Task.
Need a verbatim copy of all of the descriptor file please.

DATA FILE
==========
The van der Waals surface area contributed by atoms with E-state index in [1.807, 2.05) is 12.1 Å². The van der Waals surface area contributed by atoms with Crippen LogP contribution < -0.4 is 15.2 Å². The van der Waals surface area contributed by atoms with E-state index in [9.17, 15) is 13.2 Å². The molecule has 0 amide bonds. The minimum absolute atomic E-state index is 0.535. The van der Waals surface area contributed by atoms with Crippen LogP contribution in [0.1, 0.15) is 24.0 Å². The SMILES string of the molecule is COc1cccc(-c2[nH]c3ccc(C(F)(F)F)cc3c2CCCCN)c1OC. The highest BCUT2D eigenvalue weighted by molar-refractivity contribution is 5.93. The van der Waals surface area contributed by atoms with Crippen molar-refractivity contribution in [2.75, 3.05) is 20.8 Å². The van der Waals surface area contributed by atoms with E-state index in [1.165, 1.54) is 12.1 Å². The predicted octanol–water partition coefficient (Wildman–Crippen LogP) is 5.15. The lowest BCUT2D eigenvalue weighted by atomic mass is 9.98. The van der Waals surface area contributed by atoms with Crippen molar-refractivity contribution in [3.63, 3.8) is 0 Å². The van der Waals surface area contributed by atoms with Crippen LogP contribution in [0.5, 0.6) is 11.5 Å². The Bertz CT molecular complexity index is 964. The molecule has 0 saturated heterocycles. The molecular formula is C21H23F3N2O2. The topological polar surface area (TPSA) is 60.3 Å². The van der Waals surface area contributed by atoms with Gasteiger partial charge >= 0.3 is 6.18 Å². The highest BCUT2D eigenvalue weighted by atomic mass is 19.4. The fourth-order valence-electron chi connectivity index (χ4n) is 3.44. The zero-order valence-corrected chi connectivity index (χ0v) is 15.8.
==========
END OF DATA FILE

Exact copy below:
The van der Waals surface area contributed by atoms with E-state index in [1.807, 2.05) is 12.1 Å². The van der Waals surface area contributed by atoms with Crippen LogP contribution < -0.4 is 15.2 Å². The van der Waals surface area contributed by atoms with E-state index in [9.17, 15) is 13.2 Å². The molecule has 0 amide bonds. The minimum absolute atomic E-state index is 0.535. The van der Waals surface area contributed by atoms with Crippen LogP contribution in [0.1, 0.15) is 24.0 Å². The SMILES string of the molecule is COc1cccc(-c2[nH]c3ccc(C(F)(F)F)cc3c2CCCCN)c1OC. The highest BCUT2D eigenvalue weighted by molar-refractivity contribution is 5.93. The van der Waals surface area contributed by atoms with Crippen molar-refractivity contribution in [2.75, 3.05) is 20.8 Å². The van der Waals surface area contributed by atoms with E-state index in [1.165, 1.54) is 12.1 Å². The predicted octanol–water partition coefficient (Wildman–Crippen LogP) is 5.15. The lowest BCUT2D eigenvalue weighted by atomic mass is 9.98. The van der Waals surface area contributed by atoms with Crippen molar-refractivity contribution in [3.63, 3.8) is 0 Å². The van der Waals surface area contributed by atoms with Crippen LogP contribution in [0.5, 0.6) is 11.5 Å². The Bertz CT molecular complexity index is 964. The molecule has 0 saturated heterocycles. The molecular formula is C21H23F3N2O2. The topological polar surface area (TPSA) is 60.3 Å². The van der Waals surface area contributed by atoms with Gasteiger partial charge >= 0.3 is 6.18 Å². The highest BCUT2D eigenvalue weighted by atomic mass is 19.4. The fourth-order valence-electron chi connectivity index (χ4n) is 3.44. The zero-order valence-corrected chi connectivity index (χ0v) is 15.8.